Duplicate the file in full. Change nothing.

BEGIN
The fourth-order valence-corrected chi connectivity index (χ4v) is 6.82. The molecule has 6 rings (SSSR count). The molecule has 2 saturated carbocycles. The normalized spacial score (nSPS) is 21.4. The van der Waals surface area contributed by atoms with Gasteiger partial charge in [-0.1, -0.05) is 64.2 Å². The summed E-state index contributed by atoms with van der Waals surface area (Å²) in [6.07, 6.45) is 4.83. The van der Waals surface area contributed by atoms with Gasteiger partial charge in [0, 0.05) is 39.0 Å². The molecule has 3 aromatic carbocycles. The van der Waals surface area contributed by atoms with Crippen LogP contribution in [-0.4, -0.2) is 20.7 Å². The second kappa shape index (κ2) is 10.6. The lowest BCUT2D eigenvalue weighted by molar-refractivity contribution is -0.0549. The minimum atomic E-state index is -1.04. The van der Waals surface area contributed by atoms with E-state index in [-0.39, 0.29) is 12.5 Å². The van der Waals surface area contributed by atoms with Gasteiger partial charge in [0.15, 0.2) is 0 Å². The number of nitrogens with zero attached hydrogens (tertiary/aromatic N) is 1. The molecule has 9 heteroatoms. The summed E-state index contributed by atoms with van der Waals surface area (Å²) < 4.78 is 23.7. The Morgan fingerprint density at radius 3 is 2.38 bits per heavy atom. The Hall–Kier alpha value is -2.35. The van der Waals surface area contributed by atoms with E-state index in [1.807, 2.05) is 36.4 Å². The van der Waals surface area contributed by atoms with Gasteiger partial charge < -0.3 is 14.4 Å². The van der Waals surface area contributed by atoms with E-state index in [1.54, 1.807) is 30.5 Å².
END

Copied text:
The fourth-order valence-corrected chi connectivity index (χ4v) is 6.82. The molecule has 6 rings (SSSR count). The molecule has 2 saturated carbocycles. The normalized spacial score (nSPS) is 21.4. The van der Waals surface area contributed by atoms with Gasteiger partial charge in [-0.1, -0.05) is 64.2 Å². The summed E-state index contributed by atoms with van der Waals surface area (Å²) in [6.07, 6.45) is 4.83. The van der Waals surface area contributed by atoms with Gasteiger partial charge in [0, 0.05) is 39.0 Å². The molecule has 3 aromatic carbocycles. The van der Waals surface area contributed by atoms with Crippen LogP contribution in [-0.4, -0.2) is 20.7 Å². The second kappa shape index (κ2) is 10.6. The lowest BCUT2D eigenvalue weighted by molar-refractivity contribution is -0.0549. The minimum atomic E-state index is -1.04. The van der Waals surface area contributed by atoms with E-state index in [-0.39, 0.29) is 12.5 Å². The van der Waals surface area contributed by atoms with Gasteiger partial charge in [0.15, 0.2) is 0 Å². The number of nitrogens with zero attached hydrogens (tertiary/aromatic N) is 1. The molecule has 9 heteroatoms. The summed E-state index contributed by atoms with van der Waals surface area (Å²) < 4.78 is 23.7. The Morgan fingerprint density at radius 3 is 2.38 bits per heavy atom. The Hall–Kier alpha value is -2.35. The van der Waals surface area contributed by atoms with E-state index in [1.807, 2.05) is 36.4 Å². The van der Waals surface area contributed by atoms with Gasteiger partial charge < -0.3 is 14.4 Å². The van der Waals surface area contributed by atoms with E-state index in [1.54, 1.807) is 30.5 Å².